South Carolina’s ‘Heartbeat Bill’ Becomes Law … Now What?

Litigiousness …

South Carolina took a bold pro-life step this week when its Republican-controlled legislature advanced a bill outlawing most abortions within the state – although the new law faces an uncertain future given the inevitable challenges it faces in the federal court system.

Actually, a lawsuit targeting the “heartbeat law” was filed before it was signed by S.C. governor Henry McMaster – and well before local authorities could attempt to enforce it within the state’s borders.

“Today, we made history,” McMaster said. “The heartbeat bill is now the law of South Carolina and we will defend it with everything in us because there is nothing more important than protecting the sanctity of life!”

S.C. attorney general Alan Wilson announced that his office had been named in connection with the lawsuit prior to McMaster signing the bill at a ceremony in the upper lobby of the S.C. State House.

“The attorney general’s office has already been named by plaintiffs in a legal action to block this law from taking effect,” Wilson said in a statement. “My office will vigorously defend this law in court because there is nothing more important than protecting life.”

The suit was filed by abortion provider Planned Parenthood and an Upstate, S.C. women’s clinic. It was accompanied by a request for a temporary injunction – which would prevent the law from being implemented while the case makes its way through the federal court system.

Sources within the attorney general’s office told us they expected the injunction request would be granted.

The “heartbeat bill” – which bans abortions in the state once an unborn child’s heartbeat has been detected in the womb – was championed in the S.C. General Assembly by Senate majority leader Shane Massey as part of his 2022 gubernatorial jockeying.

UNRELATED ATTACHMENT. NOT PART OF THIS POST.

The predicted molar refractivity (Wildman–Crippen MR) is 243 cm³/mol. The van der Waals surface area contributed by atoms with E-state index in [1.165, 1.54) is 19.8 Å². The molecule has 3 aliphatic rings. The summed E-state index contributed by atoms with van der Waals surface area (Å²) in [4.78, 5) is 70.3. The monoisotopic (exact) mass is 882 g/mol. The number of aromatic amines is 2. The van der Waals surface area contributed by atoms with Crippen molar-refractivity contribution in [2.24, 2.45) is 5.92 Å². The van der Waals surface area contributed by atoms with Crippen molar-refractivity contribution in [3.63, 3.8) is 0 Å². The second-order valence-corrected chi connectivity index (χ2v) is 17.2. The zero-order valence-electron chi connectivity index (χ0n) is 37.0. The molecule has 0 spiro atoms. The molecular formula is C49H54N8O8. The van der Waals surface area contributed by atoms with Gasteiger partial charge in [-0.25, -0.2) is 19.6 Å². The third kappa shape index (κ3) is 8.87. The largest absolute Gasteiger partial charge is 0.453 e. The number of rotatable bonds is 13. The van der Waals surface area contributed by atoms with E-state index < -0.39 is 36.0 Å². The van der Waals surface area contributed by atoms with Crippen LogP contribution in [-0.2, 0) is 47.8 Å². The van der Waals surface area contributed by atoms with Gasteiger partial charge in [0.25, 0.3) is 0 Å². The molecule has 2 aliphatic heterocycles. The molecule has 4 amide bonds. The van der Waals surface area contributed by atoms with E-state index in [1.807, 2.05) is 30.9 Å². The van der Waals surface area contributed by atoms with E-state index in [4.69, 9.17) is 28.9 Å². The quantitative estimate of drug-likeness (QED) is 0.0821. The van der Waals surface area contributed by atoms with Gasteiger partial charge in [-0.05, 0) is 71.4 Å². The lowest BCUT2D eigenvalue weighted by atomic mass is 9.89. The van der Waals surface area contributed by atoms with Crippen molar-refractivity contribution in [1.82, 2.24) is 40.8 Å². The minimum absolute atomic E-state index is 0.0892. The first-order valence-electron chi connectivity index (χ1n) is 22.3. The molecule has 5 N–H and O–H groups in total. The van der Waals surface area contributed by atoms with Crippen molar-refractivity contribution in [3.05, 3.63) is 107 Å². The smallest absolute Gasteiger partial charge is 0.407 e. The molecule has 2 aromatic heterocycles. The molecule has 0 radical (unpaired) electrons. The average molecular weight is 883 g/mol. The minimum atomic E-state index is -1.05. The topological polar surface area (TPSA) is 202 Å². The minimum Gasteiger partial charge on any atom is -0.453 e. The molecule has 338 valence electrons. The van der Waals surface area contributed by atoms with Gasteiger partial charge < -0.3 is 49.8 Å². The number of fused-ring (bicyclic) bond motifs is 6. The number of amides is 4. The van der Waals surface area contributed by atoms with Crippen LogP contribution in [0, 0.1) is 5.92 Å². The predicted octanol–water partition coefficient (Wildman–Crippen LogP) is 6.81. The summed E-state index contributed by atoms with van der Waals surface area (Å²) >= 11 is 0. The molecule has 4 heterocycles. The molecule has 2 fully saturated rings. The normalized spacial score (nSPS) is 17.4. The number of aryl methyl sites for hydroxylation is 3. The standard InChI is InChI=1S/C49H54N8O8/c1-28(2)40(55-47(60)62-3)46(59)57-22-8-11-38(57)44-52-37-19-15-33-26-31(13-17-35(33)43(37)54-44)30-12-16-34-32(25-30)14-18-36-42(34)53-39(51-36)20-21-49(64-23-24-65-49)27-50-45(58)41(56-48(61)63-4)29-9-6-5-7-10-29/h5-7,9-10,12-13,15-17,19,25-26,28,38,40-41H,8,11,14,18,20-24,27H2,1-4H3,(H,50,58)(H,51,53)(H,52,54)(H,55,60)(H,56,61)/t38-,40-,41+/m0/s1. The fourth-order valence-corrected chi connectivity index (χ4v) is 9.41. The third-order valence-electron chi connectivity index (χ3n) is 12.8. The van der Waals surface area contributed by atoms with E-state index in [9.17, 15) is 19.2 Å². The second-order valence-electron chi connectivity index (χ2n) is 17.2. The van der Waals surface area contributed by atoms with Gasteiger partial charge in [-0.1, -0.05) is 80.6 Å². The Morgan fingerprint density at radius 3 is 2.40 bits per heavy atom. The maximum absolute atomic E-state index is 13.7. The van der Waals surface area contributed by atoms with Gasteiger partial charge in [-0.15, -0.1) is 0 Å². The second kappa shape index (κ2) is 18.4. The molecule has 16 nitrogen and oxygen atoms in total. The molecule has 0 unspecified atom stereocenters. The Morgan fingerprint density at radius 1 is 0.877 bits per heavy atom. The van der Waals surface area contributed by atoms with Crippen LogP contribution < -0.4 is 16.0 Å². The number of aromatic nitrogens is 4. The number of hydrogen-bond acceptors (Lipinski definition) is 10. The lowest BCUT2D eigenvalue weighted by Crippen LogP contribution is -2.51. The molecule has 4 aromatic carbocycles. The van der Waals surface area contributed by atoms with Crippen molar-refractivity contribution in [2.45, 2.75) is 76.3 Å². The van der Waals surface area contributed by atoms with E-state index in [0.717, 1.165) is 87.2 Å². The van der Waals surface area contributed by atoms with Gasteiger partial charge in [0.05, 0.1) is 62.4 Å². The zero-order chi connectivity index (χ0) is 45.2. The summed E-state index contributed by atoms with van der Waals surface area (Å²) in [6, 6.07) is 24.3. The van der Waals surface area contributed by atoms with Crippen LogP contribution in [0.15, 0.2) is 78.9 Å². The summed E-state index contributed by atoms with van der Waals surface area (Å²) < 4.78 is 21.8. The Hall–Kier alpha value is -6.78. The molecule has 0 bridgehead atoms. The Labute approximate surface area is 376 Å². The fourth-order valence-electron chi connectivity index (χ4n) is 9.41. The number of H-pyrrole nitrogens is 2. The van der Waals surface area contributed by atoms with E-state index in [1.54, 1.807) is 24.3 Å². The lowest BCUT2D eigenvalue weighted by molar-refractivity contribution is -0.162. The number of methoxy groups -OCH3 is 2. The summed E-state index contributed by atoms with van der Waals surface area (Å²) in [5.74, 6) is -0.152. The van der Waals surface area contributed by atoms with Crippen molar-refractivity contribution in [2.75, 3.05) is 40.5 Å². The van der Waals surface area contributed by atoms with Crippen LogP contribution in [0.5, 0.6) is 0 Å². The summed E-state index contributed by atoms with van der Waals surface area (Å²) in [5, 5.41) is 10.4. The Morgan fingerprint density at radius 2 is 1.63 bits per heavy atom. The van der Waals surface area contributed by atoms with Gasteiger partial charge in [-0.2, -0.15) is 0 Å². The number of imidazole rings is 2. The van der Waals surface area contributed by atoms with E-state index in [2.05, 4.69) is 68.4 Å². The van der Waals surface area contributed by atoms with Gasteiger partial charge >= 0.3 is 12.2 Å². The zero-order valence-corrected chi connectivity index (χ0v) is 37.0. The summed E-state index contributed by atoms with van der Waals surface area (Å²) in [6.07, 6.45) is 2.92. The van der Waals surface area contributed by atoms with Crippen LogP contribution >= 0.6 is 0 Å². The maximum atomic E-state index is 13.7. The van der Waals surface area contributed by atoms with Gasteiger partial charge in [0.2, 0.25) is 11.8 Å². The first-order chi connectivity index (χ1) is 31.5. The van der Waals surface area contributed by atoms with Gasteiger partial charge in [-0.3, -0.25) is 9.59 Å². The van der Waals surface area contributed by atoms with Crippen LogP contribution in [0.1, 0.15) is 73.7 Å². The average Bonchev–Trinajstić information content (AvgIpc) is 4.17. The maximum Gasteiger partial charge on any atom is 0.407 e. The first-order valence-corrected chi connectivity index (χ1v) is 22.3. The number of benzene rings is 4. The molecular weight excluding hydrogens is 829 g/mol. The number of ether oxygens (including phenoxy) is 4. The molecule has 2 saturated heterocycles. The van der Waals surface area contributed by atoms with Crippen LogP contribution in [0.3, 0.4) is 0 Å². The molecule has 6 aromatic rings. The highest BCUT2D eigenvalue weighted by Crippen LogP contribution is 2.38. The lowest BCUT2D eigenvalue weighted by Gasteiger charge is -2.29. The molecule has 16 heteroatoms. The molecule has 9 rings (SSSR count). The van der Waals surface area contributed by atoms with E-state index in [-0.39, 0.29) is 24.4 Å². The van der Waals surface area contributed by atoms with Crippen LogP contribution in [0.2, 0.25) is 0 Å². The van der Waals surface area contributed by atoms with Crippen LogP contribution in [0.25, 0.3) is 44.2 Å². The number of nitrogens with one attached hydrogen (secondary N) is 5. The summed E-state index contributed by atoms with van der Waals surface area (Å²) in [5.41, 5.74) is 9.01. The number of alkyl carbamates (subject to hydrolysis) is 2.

As recently as last year, though, Massey acknowledged the heartbeat bill was “clearly unconstitutional under current interpretation” and that defending the legislation against an inevitable federal lawsuit would require a “lengthy and expensive court battle.”

One the state is unlikely to win …


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While the passage of the legislation is seen as a political win for Massey and other “Republicans,” they have been slammed by many pro-life advocates for including exemptions for victims of rape and incest within the law.

The inclusion of these exemptions prompted one pro-life advocate to refer to the bill as providing for the “incremental regulation and perpetuation of child murder.”

This news outlet’s founding editor Will Folks has editorialized for years in favor of the right to life – calling it the “indispensable liberty.” He has also railed against the evils of abortion on demand. However, Folks has angered pro-life advocates by endorsing the exemptions contained in the law.

Democrats protested the passage of the bill by staging a walkout in the S.C. House of Representatives earlier this week. Not all of them were enthusiastic abortion supporters, though. One Democratic lawmaker – Spencer Wetmore – voted against the bill but made it clear abortion was not something she felt the state should “celebrate.”

“I do not promote or celebrate abortion, but I see it as a medical procedure that a woman turns to on her darkest day – in a time of need,” Wetmore said. “When a woman cannot take on the sacred and weight responsibility of being a mother, she may seek out an abortion.”

Stay tuned … we expect to have updates on the status of the federal lawsuit very soon …




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